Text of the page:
I was just a little disappointed that Charla had not been able to attend the meeting in the Senator's office.
We chatted in the hotel lobby, disbanded for the evening, and then shortly thereafter I met in the restaurant with Charla and our good friends, Robbie and Heather, who wanted to know about how things went. With Charla and Robbie (before Heather arrived), I shared "content and process," family systems language they understood. We both laughed and groaned.
Shortly thereafter, Alfred Gross sat the table with us, and we wrapped up the day by swapping stories of hunting, field dressing deer, family shennanagins, skunks, and other uproariously funny stories.
The following morning, we met for breakfast and conversation and then headed out to the Museum of African American History and Culture. We had a limited amount of time and wound up on the top floor enjoying the history of Black singers and performers.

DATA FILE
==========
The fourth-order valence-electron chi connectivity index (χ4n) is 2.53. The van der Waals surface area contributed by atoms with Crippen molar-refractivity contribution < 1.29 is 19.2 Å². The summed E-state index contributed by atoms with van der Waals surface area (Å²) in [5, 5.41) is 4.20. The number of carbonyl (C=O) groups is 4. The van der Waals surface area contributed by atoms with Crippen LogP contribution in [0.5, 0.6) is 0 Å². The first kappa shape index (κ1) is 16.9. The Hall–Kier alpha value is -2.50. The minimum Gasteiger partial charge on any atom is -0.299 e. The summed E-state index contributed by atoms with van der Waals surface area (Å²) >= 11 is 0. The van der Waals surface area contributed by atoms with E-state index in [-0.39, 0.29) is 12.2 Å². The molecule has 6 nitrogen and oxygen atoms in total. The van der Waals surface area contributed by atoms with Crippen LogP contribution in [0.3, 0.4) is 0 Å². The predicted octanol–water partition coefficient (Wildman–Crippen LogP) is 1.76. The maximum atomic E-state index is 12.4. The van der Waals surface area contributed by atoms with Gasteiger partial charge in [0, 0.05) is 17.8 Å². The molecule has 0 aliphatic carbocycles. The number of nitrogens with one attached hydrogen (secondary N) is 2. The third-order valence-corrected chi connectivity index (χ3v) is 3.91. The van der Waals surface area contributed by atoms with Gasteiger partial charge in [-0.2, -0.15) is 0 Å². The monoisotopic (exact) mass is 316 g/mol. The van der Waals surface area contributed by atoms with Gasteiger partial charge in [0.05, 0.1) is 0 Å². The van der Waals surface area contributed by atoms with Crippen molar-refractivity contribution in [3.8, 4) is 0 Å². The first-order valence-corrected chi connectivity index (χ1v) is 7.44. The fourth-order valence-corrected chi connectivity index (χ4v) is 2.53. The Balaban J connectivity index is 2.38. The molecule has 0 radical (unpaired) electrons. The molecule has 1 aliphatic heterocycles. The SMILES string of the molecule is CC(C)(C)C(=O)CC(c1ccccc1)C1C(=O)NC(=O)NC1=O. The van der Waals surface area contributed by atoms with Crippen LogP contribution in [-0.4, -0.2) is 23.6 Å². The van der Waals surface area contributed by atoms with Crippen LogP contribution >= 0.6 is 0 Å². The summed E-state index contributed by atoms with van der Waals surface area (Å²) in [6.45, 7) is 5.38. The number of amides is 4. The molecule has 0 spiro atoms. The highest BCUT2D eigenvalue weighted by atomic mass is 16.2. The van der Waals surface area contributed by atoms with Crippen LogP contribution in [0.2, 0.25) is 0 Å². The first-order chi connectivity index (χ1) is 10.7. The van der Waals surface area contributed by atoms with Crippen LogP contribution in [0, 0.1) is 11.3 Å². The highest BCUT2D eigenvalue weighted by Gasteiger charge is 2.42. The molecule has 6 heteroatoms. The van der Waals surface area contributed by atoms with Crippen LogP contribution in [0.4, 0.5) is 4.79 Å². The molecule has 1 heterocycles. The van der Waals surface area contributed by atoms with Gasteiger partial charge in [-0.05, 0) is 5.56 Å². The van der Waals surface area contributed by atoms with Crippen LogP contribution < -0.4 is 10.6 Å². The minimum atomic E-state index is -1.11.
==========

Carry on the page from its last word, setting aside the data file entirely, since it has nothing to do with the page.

Then, as we left the hotel, Rod Bradshaw, farmer from Kansas, rode with us to Reagan, talking serious matters along the way, including his conversation with Goldmon both the previous day and on this particular day about the heinous practice of the federal government doing "administrative offsets," or taking percentages of Black farmers' income from them monthly. We understood that Goldmon said that this practice is illegal. We shall see.
From there, Charla and I arrived at Reagan, settled in to wait for our flight and for the hours that would pass before we could arrive home. We did arrive despite 80 mile per hour winds, overturned tractor trailer rigs, and a delayed landing because of the bad weather.
We knew that we had much to ponder and much to discuss.
Here are some photos from the day.
Charla Hinson, advocate for Black farmers, wore what I think is the most provocative sign, "WE GAVE YOU THE WHITE HOUSE. YOU GAVE US TOM VILSACK."
We marched up and down the side walk for 1/2 hour, chanting as we went.
Farmers and advocates "wearing" the signs with our distinct messages.
Senator Elizabeth Warren listens to the farmers and advocates.
Senator Booker speaks to the group of Black farmers and advocates.
Lloyd Wright, former Director, Office of Civil Rights, offers his parting shots while Eddie Slaughter waves his hand, and Edith Gross, Michael Stovall, Tracy Lloyd McCurty, and others look on.
Below, a Black farmer voices his opinion by the sign he wears.
Lawrence Lucas, Michael Stovall, and Waymon Hinson at the hotel.
Weary feet and bodies, but the signs speak the truth.